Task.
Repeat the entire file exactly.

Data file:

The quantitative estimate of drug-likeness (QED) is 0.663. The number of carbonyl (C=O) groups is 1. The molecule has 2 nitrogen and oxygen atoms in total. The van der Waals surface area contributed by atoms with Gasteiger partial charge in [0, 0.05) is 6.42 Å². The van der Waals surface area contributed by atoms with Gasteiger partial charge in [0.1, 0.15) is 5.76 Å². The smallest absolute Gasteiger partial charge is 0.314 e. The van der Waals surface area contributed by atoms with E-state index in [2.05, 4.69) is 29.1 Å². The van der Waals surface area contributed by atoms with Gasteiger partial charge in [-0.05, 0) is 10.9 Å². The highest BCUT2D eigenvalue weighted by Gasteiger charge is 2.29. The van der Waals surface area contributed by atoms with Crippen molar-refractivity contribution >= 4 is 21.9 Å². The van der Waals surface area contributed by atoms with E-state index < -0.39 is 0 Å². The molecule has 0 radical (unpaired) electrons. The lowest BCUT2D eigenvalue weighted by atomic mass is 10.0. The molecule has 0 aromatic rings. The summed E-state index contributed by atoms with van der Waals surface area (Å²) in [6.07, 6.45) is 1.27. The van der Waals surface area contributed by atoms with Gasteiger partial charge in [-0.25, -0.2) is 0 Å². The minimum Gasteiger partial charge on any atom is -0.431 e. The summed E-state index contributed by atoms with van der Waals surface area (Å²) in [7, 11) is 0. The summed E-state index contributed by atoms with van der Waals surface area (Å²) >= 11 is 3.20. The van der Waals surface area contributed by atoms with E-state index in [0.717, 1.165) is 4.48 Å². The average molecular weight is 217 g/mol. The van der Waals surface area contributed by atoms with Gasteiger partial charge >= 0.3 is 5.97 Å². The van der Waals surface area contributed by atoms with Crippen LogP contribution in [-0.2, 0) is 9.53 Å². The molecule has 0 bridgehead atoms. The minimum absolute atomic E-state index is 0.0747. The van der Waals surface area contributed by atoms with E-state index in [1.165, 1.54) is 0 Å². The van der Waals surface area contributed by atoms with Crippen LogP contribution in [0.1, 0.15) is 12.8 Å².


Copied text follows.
The quantitative estimate of drug-likeness (QED) is 0.663. The number of carbonyl (C=O) groups is 1. The molecule has 2 nitrogen and oxygen atoms in total. The van der Waals surface area contributed by atoms with Gasteiger partial charge in [0, 0.05) is 6.42 Å². The van der Waals surface area contributed by atoms with Gasteiger partial charge in [0.1, 0.15) is 5.76 Å². The smallest absolute Gasteiger partial charge is 0.314 e. The van der Waals surface area contributed by atoms with E-state index in [2.05, 4.69) is 29.1 Å². The van der Waals surface area contributed by atoms with Gasteiger partial charge in [-0.05, 0) is 10.9 Å². The highest BCUT2D eigenvalue weighted by Gasteiger charge is 2.29. The van der Waals surface area contributed by atoms with Crippen molar-refractivity contribution >= 4 is 21.9 Å². The van der Waals surface area contributed by atoms with E-state index < -0.39 is 0 Å². The molecule has 0 radical (unpaired) electrons. The lowest BCUT2D eigenvalue weighted by atomic mass is 10.0. The molecule has 0 aromatic rings. The summed E-state index contributed by atoms with van der Waals surface area (Å²) in [6.07, 6.45) is 1.27. The van der Waals surface area contributed by atoms with Gasteiger partial charge in [-0.25, -0.2) is 0 Å². The minimum Gasteiger partial charge on any atom is -0.431 e. The summed E-state index contributed by atoms with van der Waals surface area (Å²) in [7, 11) is 0. The summed E-state index contributed by atoms with van der Waals surface area (Å²) >= 11 is 3.20. The van der Waals surface area contributed by atoms with E-state index in [0.717, 1.165) is 4.48 Å². The average molecular weight is 217 g/mol. The van der Waals surface area contributed by atoms with Gasteiger partial charge >= 0.3 is 5.97 Å². The van der Waals surface area contributed by atoms with Crippen LogP contribution in [-0.2, 0) is 9.53 Å². The molecule has 0 bridgehead atoms. The minimum absolute atomic E-state index is 0.0747. The van der Waals surface area contributed by atoms with E-state index in [1.165, 1.54) is 0 Å². The van der Waals surface area contributed by atoms with Crippen LogP contribution in [0.1, 0.15) is 12.8 Å².